I recently had the pleasure of a Midtown conversation over lunch with writer, scholar, and filmmaker Reza Aslan, which appears today at The Immanent Frame. In it, he shares a number of quite radical ideas, including his support for the one-state “solution” in Palestine-Israel, the un-uniqueness of Jesus, and, as well, the prospects for an academy that can speak more relevantly in the public sphere. The latter hits especially close to home, since the experience he speaks of here took place at my beloved U.C. Santa Barbara religion department, where I did my graduate work. It’s a tough challenge he poses. Though, I have to say, I’d hate to lose some of those masterpiece dissertations on vowel markings.
NS: […] What can scholars do to be able to speak relevantly, the way you have, to the public—and to each other as well?
RA: I’m very pessimistic about this. Academics have been reveling so long in their own private language, speaking to each other and not to anyone else, that it’s going to be very hard to break through the current paradigm. I’ll give you an example. I wasn’t finished with my Ph.D. when No god but God came out. The book was very successful, but life became miserable for me in my department. Professors who had been working with me suddenly turned their backs to me. Unnecessary obstacles were put in my way. There was an attitude—not just amongst the professors, but amongst my fellow students as well—of Who the hell do you think you are? How dare you take this discussion that we’re having in a room with four people and make it palatable to a large and popular audience? Things got so bad that I actually had to switch departments, and I ended up getting my degree from a different department altogether. That, to me, is an example of the problem academia has, which earns it legitimate criticism for being out of touch with the concerns of people outside of its walls.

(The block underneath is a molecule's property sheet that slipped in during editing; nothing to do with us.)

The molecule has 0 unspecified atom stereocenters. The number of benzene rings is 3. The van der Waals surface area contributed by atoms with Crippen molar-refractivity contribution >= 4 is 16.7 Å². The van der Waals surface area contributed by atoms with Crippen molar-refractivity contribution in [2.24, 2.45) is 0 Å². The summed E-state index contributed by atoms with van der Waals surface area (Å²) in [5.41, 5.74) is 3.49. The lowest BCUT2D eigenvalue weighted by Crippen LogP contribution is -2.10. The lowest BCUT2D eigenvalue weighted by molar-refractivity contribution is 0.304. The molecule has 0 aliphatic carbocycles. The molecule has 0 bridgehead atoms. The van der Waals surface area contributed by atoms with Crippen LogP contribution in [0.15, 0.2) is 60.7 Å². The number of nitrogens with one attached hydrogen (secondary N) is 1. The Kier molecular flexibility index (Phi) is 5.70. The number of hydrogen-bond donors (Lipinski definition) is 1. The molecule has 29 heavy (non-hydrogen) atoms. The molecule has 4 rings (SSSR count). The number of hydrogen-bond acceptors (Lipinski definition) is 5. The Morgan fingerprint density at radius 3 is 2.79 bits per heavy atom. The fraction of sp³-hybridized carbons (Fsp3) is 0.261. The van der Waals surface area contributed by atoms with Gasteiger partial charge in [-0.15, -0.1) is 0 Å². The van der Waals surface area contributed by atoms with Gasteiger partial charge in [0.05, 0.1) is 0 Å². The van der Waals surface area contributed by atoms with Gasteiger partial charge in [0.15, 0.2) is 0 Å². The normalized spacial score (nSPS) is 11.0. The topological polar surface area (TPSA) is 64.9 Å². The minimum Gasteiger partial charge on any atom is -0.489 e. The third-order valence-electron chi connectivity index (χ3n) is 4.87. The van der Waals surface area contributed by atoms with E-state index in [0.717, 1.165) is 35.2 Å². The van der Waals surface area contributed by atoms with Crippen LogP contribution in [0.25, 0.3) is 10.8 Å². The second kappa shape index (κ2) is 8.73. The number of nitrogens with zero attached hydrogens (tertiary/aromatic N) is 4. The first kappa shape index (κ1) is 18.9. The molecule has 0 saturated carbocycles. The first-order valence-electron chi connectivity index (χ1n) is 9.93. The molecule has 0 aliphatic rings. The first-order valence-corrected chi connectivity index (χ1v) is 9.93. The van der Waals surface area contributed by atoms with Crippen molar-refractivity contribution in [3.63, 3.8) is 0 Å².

NS: How do you think scholars can learn to take part in broader conversations?
RA: It’s often a total waste of time. You can’t be trained to speak to the media in a weekend seminar before going on Anderson Cooper. You have to be immersed in the kind of world in which there is no division between the academic and the popular. I honestly think that the best hope that we have is to foster a new kind of student, one who doesn’t spend eight years in the basement of Widener Library at Harvard poring over a thirteenth-century manuscript and writing a dissertation on the changes in the vowel markings of a sentence. That kind of scholarship has a very small role in the world we live in now. We need scholars who understand that there is no division between the world of academia and the popular world. Trying to take staid academics and teach them to use words with fewer syllables is not the way to break that wall down.